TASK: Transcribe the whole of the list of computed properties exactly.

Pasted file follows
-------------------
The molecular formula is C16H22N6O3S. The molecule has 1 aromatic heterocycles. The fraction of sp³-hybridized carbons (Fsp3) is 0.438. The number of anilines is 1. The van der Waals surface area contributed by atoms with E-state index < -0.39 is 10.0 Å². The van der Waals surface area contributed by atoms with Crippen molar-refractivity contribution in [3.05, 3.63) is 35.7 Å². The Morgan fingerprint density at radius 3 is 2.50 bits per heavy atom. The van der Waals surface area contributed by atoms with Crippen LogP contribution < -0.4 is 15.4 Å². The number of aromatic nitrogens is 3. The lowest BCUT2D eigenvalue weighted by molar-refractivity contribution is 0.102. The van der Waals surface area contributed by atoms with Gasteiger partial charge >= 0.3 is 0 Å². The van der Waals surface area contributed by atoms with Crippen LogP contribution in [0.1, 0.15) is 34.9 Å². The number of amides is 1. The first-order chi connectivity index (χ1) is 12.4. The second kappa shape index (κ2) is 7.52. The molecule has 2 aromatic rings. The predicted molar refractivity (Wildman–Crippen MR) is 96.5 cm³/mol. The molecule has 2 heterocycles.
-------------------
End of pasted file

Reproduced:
The molecular formula is C16H22N6O3S. The molecule has 1 aromatic heterocycles. The fraction of sp³-hybridized carbons (Fsp3) is 0.438. The number of anilines is 1. The van der Waals surface area contributed by atoms with E-state index < -0.39 is 10.0 Å². The van der Waals surface area contributed by atoms with Crippen molar-refractivity contribution in [3.05, 3.63) is 35.7 Å². The Morgan fingerprint density at radius 3 is 2.50 bits per heavy atom. The van der Waals surface area contributed by atoms with Crippen LogP contribution < -0.4 is 15.4 Å². The number of aromatic nitrogens is 3. The lowest BCUT2D eigenvalue weighted by molar-refractivity contribution is 0.102. The van der Waals surface area contributed by atoms with Gasteiger partial charge >= 0.3 is 0 Å². The van der Waals surface area contributed by atoms with Crippen LogP contribution in [0.1, 0.15) is 34.9 Å². The number of amides is 1. The first-order chi connectivity index (χ1) is 12.4. The second kappa shape index (κ2) is 7.52. The molecule has 2 aromatic rings. The predicted molar refractivity (Wildman–Crippen MR) is 96.5 cm³/mol. The molecule has 2 heterocycles.